Thank you Christine for sharing your technique and thank you Annie for presenting it here. I’m just getting into ceramic arts and have not quite made anything worthy of hanging yet, but Hope springs eternal and I will definitely try to replicate this hanging system in anticipation of my first masterpiece!

  • If you structure your pieces with an attached foot (I handbuild and usually attach a coil as a foot) you can also put holes through the foot to place a hanging wire. But I have to say, this is elegant!

  • Paula C.

    thank you so very much for sharing this brilliant idea. Your generosity is inspiring as is your art!

  • wendeys@telus.net

    What a great idea! I wish the pictures of the tools were better as they are difficult for me to make out.

  • Penny R.

    Double clicking on the picture to enlarge will give you a larger view of the tools.

  • Lately I have been into tiles and picture-plates and this post really helps and gives a good solution to the problem of hanging on the wall.
    Thank you

  • Linda M.

    the instructions were clear, and clicking on the pictures will magnify the immage so it is clearer. So the tools can be seen easily.
    Very well done and a great idea. I will not make another plate without that option.

  • Charles A P.

    Nice idea. Woodworkers have been suing this sytem for a long itme to create slots for hanging stuff. I think that it could be formed with a single tool made from a bent paper clip. I’ll have to test that theory however.

  • Robert S.

    Great demo … with two exceptions. The crow platter shown would be hung in a horizintal orientation however, most of the demo photos are for an object that will be hung in the vertical orientation as in Fig. 1. A bit confusing, especially about exactly where to have the circle relative to the slot. Obviously the circle has to be oriented such that the wire hanger is pulled into the slot and away from the circle when the piece is hanging on the wall … in fact, Fig. 13 shows this for a different piece being hung in the horizontal orientation. Also the photos for Figs. 16 and 17 are reversed.

  • the thought of eating from a platter , then hanging it back up on the wall reminds me of the old movie “Goin South” , w/ Jack Nicholson/Mary Steenburgen , where she made him hang chairs back on wall after each meal —to prevent sitting “except” during meals! hanging platter might be a good diet idea!

  • Hi from Australia,
    Looks great, but what on earth is a sewing snap. The pictures are to small to see. Cna anyone translate into Australian english or even describe what it is used for.
    Thanks
    Tienne

  • Susan P.

    Tienne, the sewing snaps are (were) used in dress making, to hold two sides of a garment together, although I have not seen them used on many clothes these days.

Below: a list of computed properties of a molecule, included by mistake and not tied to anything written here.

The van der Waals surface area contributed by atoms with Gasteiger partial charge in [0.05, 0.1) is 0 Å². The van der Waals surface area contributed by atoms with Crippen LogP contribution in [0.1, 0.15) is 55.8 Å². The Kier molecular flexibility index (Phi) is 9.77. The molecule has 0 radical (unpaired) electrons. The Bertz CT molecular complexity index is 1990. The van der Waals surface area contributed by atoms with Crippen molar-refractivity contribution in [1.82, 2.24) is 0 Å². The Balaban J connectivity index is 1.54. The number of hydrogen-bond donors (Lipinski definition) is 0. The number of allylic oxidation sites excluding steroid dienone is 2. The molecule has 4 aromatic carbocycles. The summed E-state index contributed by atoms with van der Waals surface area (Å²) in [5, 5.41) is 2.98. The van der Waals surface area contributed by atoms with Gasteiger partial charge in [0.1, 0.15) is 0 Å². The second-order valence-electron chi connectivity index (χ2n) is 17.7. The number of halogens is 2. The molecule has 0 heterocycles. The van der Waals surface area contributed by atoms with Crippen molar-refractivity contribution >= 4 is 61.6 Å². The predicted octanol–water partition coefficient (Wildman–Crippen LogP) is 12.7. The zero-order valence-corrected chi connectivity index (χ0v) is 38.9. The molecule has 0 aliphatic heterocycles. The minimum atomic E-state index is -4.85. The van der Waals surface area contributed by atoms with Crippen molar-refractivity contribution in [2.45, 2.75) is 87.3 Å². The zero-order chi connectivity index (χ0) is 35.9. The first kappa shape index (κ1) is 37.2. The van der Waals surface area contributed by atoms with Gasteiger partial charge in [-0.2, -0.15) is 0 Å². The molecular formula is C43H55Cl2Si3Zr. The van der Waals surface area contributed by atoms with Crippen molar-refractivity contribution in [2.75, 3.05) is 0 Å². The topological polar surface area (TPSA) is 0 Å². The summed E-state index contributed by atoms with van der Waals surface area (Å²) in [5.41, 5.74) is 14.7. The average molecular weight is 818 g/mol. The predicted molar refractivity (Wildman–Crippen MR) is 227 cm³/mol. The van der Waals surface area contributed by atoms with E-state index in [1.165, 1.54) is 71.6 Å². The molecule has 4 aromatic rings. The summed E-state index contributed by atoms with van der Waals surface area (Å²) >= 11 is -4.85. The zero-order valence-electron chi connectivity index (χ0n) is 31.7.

Check in your local sewing or fabric notions department, they should be there.
    Great idea and good photo’s once you zoom in.
    Thanks for sharing. blessings! s

  • Mary B.

    I looked at some of my sewing snaps and think I could also use a small button.

  • Subscriber T.

    Sewing snaps are called press studs in Aus.

  • Grit S.

    Hi from France,
    Merci! Thanks for this demonstration. Will be very very helpful for many thinks. Au revoir et à bientot! Grit

  • Sylvia T.

    Thank you for sharing such a good idea.
    I am now wondering how I could hang a casserole!

  • Nancy G.

    The backs of your plates look glazed. Any tips to keep this slot from being glazed shut and still blend in with the rest of the glaze?

  • Jennifer H.

    Hello all!

    Just a friendly reminder that clicking on the images on the site will enlarge them!

    -ed.

  • Love this idea almost as much as Christine’s work. Well done!

    Mary Cay

  • Subscriber T.

    Thanks for sharing a great idea.I love the crow plate.Do you have a website where I can see your work? D

  • Alice H.

    Thanks for the great idea. I’ve been putting hanging hole in another piece I make and to glaze, I found that what works is to tear off a bit of paper towel and wet it, wade it up and press it into the hole. It stays there while I glaze and then I pull it out after before it’s fired.

  • Eric W.

    Another method I use when creating the foot is to create an undercut on the inside rum of the foot. With hand-built items, just create an inner lip where you want the hanging point(s) to be. Or around the entire foot, if you like. When trimming a foot on the wheel, it’s a matter of cutting in on the inner wall of the foot.
    One benefit of an all-around hanging lip, whether trimmed in or hand-built, is it gives the owner hanging options of how to display a piece. With more abstract designs/finishes, sometimes what is “up” is a matter of personal taste. Also, even if there is a definite “up” direction, sometimes hard-cut specific hangers can be a problem if the design didn’t quite level with the hanger as expected.
    Just another option.

  • Kate B.

    Figs 16 and 17 are reversed. Fig 16 should have the wire winder.
    Otherwise, a great explanation of a very good idea!

  • Nancy: If you filled in those holes with, for example, soft or melted candle wax before glazing to resist glaze, that should keep them from clogging.

  • A response to Robert and others above in relation to hanging the crow platter (and any others one may make that have a definite horizontal direction): Make two short hangers, one for each end of the platter/whatever it is you’ve made, and hang it from two wall hooks. That way you avoid the need for the longer wire going across the back and possibly not being able to center it as needed on a single wall hook.

    Just a thought.

    Later,

    Lynn

  • Paul F.

    Nice technique, thanks for sharing it.
    I can’t find the wire winder you mention. Is there another name for it?